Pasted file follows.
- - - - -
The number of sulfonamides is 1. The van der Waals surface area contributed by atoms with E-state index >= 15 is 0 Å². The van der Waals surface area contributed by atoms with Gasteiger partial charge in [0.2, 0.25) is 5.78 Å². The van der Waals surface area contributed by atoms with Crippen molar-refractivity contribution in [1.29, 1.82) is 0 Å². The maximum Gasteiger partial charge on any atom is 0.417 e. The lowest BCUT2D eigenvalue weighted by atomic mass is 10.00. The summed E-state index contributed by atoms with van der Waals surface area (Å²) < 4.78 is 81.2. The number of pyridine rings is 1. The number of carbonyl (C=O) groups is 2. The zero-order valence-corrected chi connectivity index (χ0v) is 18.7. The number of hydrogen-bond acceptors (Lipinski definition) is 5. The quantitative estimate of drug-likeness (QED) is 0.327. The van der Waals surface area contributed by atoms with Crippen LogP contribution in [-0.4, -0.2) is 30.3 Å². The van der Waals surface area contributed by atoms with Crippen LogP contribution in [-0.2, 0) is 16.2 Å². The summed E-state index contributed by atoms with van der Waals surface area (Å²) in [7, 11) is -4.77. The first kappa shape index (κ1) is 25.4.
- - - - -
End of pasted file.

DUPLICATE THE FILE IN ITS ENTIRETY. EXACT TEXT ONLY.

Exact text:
The number of sulfonamides is 1. The van der Waals surface area contributed by atoms with E-state index >= 15 is 0 Å². The van der Waals surface area contributed by atoms with Gasteiger partial charge in [0.2, 0.25) is 5.78 Å². The van der Waals surface area contributed by atoms with Crippen molar-refractivity contribution in [1.29, 1.82) is 0 Å². The maximum Gasteiger partial charge on any atom is 0.417 e. The lowest BCUT2D eigenvalue weighted by atomic mass is 10.00. The summed E-state index contributed by atoms with van der Waals surface area (Å²) < 4.78 is 81.2. The number of pyridine rings is 1. The number of carbonyl (C=O) groups is 2. The zero-order valence-corrected chi connectivity index (χ0v) is 18.7. The number of hydrogen-bond acceptors (Lipinski definition) is 5. The quantitative estimate of drug-likeness (QED) is 0.327. The van der Waals surface area contributed by atoms with Crippen LogP contribution in [-0.4, -0.2) is 30.3 Å². The van der Waals surface area contributed by atoms with Crippen LogP contribution in [-0.2, 0) is 16.2 Å². The summed E-state index contributed by atoms with van der Waals surface area (Å²) in [7, 11) is -4.77. The first kappa shape index (κ1) is 25.4.